An internet colleague shared a great answer to this question. The full text can be found here (‘cos it’s rather lengthy), but I wanted to share some snippets.
The most fundamental (the earliest and most central) Christian affirmation about Scripture is that Jesus’ atoning death and resurrection were kata tas graphas. That is to say, the Scriptures’ rendition of the activity and identity of the crucified and risen Christ is trustworthy and true. It is precisely in this trustworthiness that their authority consists.
So there’s the starting point: the Bible is the “official” witness to Jesus’ death & resurrection. But does that exclude the Old Testament?
Correspondingly, the same gospel mysteriously lies hidden, hinted at, promised, and whispered about in Israel’s Scriptures. The different relationships of the two testaments to the gospel demand different hermeneutical approaches to each if their authoritative witnesses to Jesus are to be heard; they demand that they be read differently if they will be read with the grain of their unique authorities.
So there you go – the OT is also authoritative in its prophetic revelation of Jesus the Messiah. But if the authority of the Bible is only about the person and work of Jesus Christ, what does that mean for all the historical narrative, especially in the OT?
We cannot, however, say in advance what the adequacy of the Scriptures will look like. We cannot say, for instance, that an appropriately inspired text will not contain mythological or legendary elements, or that they will necessarily have been composed by this or that person in this or that manner, or that they will consistently get all of their dates right. If God wishes to confound our expectations concerning His inspired Word, that is His prerogative. Indeed, as Calvin and others have pointed out, in Scripture God accommodates his speech to His audience in such a way as to utilize their various culturally-conditioned conceptualities and literary conventions, and even in places accommodates His moral demands to their “hardness of heart” (Matt 19:8). Thus, the Scriptures are “inspired by God and profitable for teaching, for reproof, for correction, and for training in righteousness” (2 Tim 3:16) but they ought not to be treated as surefire guides to the nature of the physical universe or the history of the ancient Near East and Mediterranean, nor is their spiritual authority ultimate. Rather all authority ultimately lies with the risen Christ to whom they point (Matt 28:18).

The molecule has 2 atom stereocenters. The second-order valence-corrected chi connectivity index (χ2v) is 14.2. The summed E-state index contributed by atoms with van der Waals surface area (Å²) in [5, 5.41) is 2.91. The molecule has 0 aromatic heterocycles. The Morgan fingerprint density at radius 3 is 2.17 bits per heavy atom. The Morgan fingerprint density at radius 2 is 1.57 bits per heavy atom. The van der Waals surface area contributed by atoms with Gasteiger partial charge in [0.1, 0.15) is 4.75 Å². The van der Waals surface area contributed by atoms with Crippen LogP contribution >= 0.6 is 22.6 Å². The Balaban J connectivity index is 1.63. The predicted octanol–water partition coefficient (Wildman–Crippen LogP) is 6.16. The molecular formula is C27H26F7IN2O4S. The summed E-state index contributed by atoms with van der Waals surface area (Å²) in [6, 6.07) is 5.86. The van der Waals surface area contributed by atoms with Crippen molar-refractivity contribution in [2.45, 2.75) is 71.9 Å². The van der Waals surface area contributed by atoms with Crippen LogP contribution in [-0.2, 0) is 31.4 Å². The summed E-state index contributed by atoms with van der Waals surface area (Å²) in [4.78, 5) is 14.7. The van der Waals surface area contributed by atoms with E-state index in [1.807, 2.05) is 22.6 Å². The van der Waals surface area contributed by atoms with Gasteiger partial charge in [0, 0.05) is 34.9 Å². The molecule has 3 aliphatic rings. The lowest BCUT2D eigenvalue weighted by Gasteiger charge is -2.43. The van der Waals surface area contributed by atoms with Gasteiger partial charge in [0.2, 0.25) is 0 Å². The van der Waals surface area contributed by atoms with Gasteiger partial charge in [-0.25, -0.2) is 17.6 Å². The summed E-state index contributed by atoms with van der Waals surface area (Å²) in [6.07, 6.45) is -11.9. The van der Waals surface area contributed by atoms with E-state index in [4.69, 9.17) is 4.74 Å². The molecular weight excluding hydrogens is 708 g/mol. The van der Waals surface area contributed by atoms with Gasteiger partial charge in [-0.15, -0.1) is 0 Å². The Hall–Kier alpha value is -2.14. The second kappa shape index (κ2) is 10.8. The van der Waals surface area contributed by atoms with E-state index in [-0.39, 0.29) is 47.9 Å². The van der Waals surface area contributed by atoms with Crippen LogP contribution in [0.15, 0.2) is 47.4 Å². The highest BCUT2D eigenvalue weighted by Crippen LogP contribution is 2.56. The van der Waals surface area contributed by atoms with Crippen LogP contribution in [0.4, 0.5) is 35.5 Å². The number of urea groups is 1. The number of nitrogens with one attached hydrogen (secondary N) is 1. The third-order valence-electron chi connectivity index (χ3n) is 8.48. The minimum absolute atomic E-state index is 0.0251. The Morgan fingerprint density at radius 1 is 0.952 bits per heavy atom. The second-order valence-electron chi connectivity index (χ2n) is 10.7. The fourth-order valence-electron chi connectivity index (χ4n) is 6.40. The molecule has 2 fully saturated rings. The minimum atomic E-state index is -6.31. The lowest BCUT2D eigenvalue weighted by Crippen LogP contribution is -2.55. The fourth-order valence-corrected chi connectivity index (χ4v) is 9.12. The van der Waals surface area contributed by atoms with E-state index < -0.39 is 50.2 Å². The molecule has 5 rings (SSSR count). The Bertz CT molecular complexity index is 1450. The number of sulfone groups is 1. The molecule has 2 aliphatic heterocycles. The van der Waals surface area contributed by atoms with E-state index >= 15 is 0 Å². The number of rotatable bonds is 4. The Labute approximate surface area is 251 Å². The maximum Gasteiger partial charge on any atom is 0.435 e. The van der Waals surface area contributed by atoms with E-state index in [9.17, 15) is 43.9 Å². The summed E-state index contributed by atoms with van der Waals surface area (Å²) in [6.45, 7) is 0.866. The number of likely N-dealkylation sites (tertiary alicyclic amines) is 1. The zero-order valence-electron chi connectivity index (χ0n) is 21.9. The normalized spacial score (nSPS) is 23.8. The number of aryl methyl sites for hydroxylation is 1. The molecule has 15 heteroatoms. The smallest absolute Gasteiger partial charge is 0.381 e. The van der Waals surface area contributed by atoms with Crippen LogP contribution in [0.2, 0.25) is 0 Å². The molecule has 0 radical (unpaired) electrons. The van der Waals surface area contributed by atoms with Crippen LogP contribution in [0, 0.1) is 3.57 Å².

In short, if the Bible doesn’t seem to add up with other historical information like the dates of the Israelite kings, or scientific data regarding the creation of the world, it’s not a big deal. The Bible wasn’t written to convey that information, but to convey the person of God, and especially the Messiah.
So rather than trying to treat the Bible as an all-knowing stand-alone book, we would do well to seat it in its proper historical context:
It… was never intended by the Fathers or even the NT writers themselves to function in isolation. The Fathers intended canon and creed to function together in a mutually informative way and, indeed, most of the NT itself presupposes a knowledge of the gospel which the Church has seen, heard and experienced prior to their reading of the texts.
In discussion following that post, someone chimed in with a helpful clarification regarding the very concept of historical accuracy:
I affirm the word inerrancy but only in the Biblical sense. In scriptures error is something like theological and moral failure (1 John 4:6). So I agree that the scriptures will not lead to theological and moral error.However, in our scientific culture, error means precision. Thus inerrancy means that the text is perfectly precise. It seems to me that inerrancy is reading in to scripture our own cultural understand of error-as-precision.
… As technology increased, we’ve become more and more precise in our recording of history. So who’s precision? 19th century precision? 21st century precision? What if the Lord tarries for another three hundred years? Is it fair to judge scripture’s precision against 24th century technological precision? I don’t think so.
If more Christians had this understanding of the Bible at the forefront of their minds then the Modernist-Fundamentalist Controversy would have blown over much more easily. When we stick to the spiritual authority of the Bible and not worry as much about its scientific precision, then that whole classic “science vs. religion” nonsense would never have become a big thing in our culture, dividing Christians into still more denominations and growing even more sociological boundaries between “fundamentalists” and “evangelicals” and the rest of the world.
If we had only remembered the original context of the Bible in the Church, we wouldn’t be having such a terrible authority crisis as we are today.